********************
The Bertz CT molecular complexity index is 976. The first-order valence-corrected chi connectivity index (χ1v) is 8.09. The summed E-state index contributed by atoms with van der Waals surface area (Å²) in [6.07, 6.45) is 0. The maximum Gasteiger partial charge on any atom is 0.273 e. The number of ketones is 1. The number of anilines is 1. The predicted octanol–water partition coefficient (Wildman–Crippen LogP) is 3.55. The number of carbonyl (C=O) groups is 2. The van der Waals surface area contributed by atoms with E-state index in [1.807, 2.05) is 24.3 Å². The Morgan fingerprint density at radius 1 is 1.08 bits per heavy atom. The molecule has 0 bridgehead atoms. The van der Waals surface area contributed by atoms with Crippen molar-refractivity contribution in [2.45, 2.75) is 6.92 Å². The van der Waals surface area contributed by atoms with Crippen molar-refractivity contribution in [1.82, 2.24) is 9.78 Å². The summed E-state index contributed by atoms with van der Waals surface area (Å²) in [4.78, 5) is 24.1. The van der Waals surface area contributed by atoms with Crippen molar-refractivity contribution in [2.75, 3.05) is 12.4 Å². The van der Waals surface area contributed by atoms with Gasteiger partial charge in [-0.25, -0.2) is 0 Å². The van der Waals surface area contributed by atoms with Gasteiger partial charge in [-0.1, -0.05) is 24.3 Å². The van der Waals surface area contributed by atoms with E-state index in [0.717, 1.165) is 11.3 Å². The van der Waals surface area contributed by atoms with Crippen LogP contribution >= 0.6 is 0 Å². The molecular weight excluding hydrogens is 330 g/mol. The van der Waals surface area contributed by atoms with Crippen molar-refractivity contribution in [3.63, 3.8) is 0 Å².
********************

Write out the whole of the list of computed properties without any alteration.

The Bertz CT molecular complexity index is 976. The first-order valence-corrected chi connectivity index (χ1v) is 8.09. The summed E-state index contributed by atoms with van der Waals surface area (Å²) in [6.07, 6.45) is 0. The maximum Gasteiger partial charge on any atom is 0.273 e. The number of ketones is 1. The number of anilines is 1. The predicted octanol–water partition coefficient (Wildman–Crippen LogP) is 3.55. The number of carbonyl (C=O) groups is 2. The van der Waals surface area contributed by atoms with E-state index in [1.807, 2.05) is 24.3 Å². The Morgan fingerprint density at radius 1 is 1.08 bits per heavy atom. The molecule has 0 bridgehead atoms. The van der Waals surface area contributed by atoms with Crippen molar-refractivity contribution in [2.45, 2.75) is 6.92 Å². The van der Waals surface area contributed by atoms with Crippen molar-refractivity contribution in [1.82, 2.24) is 9.78 Å². The summed E-state index contributed by atoms with van der Waals surface area (Å²) in [4.78, 5) is 24.1. The van der Waals surface area contributed by atoms with Crippen molar-refractivity contribution in [2.75, 3.05) is 12.4 Å². The van der Waals surface area contributed by atoms with Gasteiger partial charge in [-0.25, -0.2) is 0 Å². The van der Waals surface area contributed by atoms with Gasteiger partial charge in [-0.1, -0.05) is 24.3 Å². The van der Waals surface area contributed by atoms with E-state index in [0.717, 1.165) is 11.3 Å². The van der Waals surface area contributed by atoms with Crippen LogP contribution >= 0.6 is 0 Å². The molecular weight excluding hydrogens is 330 g/mol. The van der Waals surface area contributed by atoms with Crippen molar-refractivity contribution in [3.63, 3.8) is 0 Å².